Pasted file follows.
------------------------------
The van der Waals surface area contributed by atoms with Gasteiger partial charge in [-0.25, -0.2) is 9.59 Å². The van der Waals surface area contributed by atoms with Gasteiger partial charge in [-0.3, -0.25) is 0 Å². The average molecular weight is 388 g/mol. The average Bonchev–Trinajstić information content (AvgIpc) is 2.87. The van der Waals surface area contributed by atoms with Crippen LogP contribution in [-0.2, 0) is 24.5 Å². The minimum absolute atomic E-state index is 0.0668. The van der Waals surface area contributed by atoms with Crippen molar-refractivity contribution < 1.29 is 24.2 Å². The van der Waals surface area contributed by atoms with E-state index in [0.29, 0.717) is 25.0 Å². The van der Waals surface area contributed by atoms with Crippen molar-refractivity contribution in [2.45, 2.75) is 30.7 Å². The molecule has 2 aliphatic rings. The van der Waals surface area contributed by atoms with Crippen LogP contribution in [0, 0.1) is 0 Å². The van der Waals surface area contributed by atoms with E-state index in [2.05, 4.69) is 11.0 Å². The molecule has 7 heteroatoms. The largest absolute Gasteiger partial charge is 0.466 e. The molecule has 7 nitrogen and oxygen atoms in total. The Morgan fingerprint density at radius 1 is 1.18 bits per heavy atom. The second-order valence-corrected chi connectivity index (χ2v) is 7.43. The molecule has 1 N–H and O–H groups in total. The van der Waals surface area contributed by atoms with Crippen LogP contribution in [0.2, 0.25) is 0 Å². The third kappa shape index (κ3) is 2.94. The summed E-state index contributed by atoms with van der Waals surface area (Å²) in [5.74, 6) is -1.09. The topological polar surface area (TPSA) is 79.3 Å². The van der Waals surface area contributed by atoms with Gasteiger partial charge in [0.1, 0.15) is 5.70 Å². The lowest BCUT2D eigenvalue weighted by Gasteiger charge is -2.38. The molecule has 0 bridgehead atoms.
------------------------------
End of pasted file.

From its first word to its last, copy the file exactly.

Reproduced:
The van der Waals surface area contributed by atoms with Gasteiger partial charge in [-0.25, -0.2) is 9.59 Å². The van der Waals surface area contributed by atoms with Gasteiger partial charge in [-0.3, -0.25) is 0 Å². The average molecular weight is 388 g/mol. The average Bonchev–Trinajstić information content (AvgIpc) is 2.87. The van der Waals surface area contributed by atoms with Crippen LogP contribution in [-0.2, 0) is 24.5 Å². The minimum absolute atomic E-state index is 0.0668. The van der Waals surface area contributed by atoms with Crippen molar-refractivity contribution < 1.29 is 24.2 Å². The van der Waals surface area contributed by atoms with E-state index in [0.29, 0.717) is 25.0 Å². The van der Waals surface area contributed by atoms with Crippen molar-refractivity contribution in [2.45, 2.75) is 30.7 Å². The molecule has 2 aliphatic rings. The van der Waals surface area contributed by atoms with Crippen LogP contribution in [0, 0.1) is 0 Å². The van der Waals surface area contributed by atoms with E-state index in [2.05, 4.69) is 11.0 Å². The molecule has 7 heteroatoms. The largest absolute Gasteiger partial charge is 0.466 e. The molecule has 7 nitrogen and oxygen atoms in total. The Morgan fingerprint density at radius 1 is 1.18 bits per heavy atom. The second-order valence-corrected chi connectivity index (χ2v) is 7.43. The molecule has 1 N–H and O–H groups in total. The van der Waals surface area contributed by atoms with Crippen LogP contribution in [0.2, 0.25) is 0 Å². The third kappa shape index (κ3) is 2.94. The summed E-state index contributed by atoms with van der Waals surface area (Å²) in [5.74, 6) is -1.09. The topological polar surface area (TPSA) is 79.3 Å². The van der Waals surface area contributed by atoms with Gasteiger partial charge in [0.1, 0.15) is 5.70 Å². The lowest BCUT2D eigenvalue weighted by Gasteiger charge is -2.38. The molecule has 0 bridgehead atoms.